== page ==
Pakistan failed to perform and got out for 132 giving Australia an easy total to finish of the World Cup Final in 21st over. Read More:

ICC World Cup 1999 – Run Out Mix-Up Helps The Aussies

By ScoreLine Desk - June 3, 2019

Twelve teams competed in 1999, Scotland and Bangladesh replacing the Netherlands and the United Arab Emirates from 1996. From two initial groups of six, the top three went forward to the second stage, called the Super Six. Each team played three matches against the three teams from the opposite group, so that all six teams had then played each other once. The top four in the league table produced by these results provided the semi-finalists.

While most matches were played in England, two (involving Scotland) took place in Edinburgh, and one each in Cardiff, Dublin and Amstelveen in Holland.

In the opening match at Lord’s, England beat the holders, Sri Lanka, who sent on to lose twice more in Group A and were eliminated at the earliest stage. South Africa, India and Zimbabwe led the group, with England (on net run rate) and Kenya also being eliminated. The surprise team was Zimbabwe who, after beating Kenya, beat India by three runs. India, chasing 253, lost their last three wickets to Henry Olonga in one over. In their last match Zimbabwe beat South Africa by 48 runs. Neil Johnson opened both batting and bowling for Zimbabwe, scoring 76 and taking three for 27.

India’s batsmen provided the record-breaking in the group. Against Kenya, Sachin Tendulkar (140) and Rahul Dravid (104) put on 237 unbroken for the third wicket against Kenya, a record World Cup partnership which lasted only until India’s next match, when Dravid again (145) and Sauray Ganguly (183) added 318 for the second wicket against Sri Lanka.

In Group B Australia, after beating Scotland, lost their next two matches, New Zealand beat them by five wickets, with Roger Twose getting 80 not out, after Geoff Allott had four Aussie wickets for 37. Then in a thrilling game at Headingley, Pakistan beat Australia by 10 runs. The Aussies, set 276, needed 13 in the last over, but skipper Wasim Akram grabbed at last two wickets Pakistan, Australia and New Zealand progressed. Bangladesh, who also beat Scotland, provided the shock of the tournament by beating Pakistan by 62 runs. A sell-out 7,000 crowd at Northampton went ballistic.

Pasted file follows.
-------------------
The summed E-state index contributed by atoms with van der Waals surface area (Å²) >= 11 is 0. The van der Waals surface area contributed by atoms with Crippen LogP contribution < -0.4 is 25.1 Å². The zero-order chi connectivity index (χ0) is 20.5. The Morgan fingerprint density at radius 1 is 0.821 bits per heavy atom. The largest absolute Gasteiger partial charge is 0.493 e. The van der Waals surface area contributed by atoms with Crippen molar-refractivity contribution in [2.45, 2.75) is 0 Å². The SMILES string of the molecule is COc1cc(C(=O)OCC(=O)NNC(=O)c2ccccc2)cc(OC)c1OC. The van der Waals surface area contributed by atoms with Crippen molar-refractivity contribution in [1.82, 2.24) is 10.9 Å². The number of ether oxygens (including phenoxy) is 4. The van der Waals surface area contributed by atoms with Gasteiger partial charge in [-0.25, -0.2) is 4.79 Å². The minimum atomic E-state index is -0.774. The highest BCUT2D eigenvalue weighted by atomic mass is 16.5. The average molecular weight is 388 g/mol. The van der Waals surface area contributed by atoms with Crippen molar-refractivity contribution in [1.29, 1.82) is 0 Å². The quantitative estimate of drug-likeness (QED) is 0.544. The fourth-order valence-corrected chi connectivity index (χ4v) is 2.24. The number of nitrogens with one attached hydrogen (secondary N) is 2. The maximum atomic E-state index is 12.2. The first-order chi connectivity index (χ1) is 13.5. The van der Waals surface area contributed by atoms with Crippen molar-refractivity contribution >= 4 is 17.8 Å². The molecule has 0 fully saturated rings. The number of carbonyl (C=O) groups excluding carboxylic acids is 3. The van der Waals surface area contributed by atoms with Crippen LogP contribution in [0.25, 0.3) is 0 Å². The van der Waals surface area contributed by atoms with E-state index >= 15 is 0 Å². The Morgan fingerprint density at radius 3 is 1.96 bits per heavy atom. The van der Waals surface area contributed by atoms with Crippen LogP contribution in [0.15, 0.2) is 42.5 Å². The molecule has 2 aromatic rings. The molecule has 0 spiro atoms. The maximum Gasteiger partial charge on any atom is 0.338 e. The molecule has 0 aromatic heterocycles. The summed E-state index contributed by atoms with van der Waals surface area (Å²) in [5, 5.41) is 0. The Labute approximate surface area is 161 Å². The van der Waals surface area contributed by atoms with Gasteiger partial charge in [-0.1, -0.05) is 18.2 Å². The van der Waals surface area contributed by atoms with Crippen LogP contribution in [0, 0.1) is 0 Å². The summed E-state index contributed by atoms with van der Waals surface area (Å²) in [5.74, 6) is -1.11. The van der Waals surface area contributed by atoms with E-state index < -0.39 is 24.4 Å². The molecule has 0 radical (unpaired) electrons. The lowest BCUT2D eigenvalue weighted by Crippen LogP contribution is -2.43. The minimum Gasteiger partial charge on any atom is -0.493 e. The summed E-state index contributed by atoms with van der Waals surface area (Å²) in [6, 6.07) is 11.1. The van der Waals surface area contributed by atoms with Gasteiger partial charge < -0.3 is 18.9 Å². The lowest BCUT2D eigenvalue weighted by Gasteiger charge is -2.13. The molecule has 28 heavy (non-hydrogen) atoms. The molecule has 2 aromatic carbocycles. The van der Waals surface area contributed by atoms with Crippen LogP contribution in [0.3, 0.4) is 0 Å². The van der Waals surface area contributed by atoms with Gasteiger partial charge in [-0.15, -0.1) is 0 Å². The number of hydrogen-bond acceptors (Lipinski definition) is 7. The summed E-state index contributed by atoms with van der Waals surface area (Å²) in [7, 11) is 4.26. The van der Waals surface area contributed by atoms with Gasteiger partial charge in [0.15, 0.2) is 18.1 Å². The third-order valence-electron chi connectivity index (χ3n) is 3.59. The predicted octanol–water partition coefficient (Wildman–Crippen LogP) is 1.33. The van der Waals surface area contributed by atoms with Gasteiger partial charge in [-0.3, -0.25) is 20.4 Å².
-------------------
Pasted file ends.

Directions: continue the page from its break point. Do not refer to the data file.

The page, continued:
In the Super Six, Australia won all their three matches, but Zimbabwe caused momentary anxiety at Lord’s.  Chasing 304, they stood at 153 for one after 28 overs, but couldn’t maintain the pace, and ended at 259 for six. Neil Johnson scored 132 not out from 144 balls.

Pakistan were beaten by India and South Africa. South Africa were set 221 to win, and were 58 for five. But Lance Klusener, the batsman who most excited the World Cup audiences, cracked 46 off 41 balls to win it by three wickets with an over to spare.

New Zealand made 241 for seven in the first semi-final at a sold-out Old Trafford. Shoaib Akhtar  was the main destroyer, Pakistan began with a World Cup record opening stand of 194 between Saeed Anwar (113 not out) and Wajahatullah Wasti (94) and a 12-minutes pitch invasioin was all that delayed Pakistan thereafter.

At Edgbaston, another well-out, Australia made 213 (Shaun Pollock 5-36). With six down for 175 Klusener (31 not out) came in. He faced the last over from Fleming with nine wanted and the last pair together. He hit two fours and off the fourth ball charged down the pitch for the winning run after a push passed the bowler. He made his ground, but Allan Donald, his partner, was slow to respond, the ball was rolled back from bowler to keeper and Donald was run out halfway down the pitch. A great match was tied, but Australia went to the final on a better net run rate in the Super Six.

At Lord’s 30,000 saw a disappointing final. Pakistan failed to perform and were out for 132 (Warne 4-33). Australia knocked off the runs in the 21st over for an eight-wicket win.

By ScoreLine Desk

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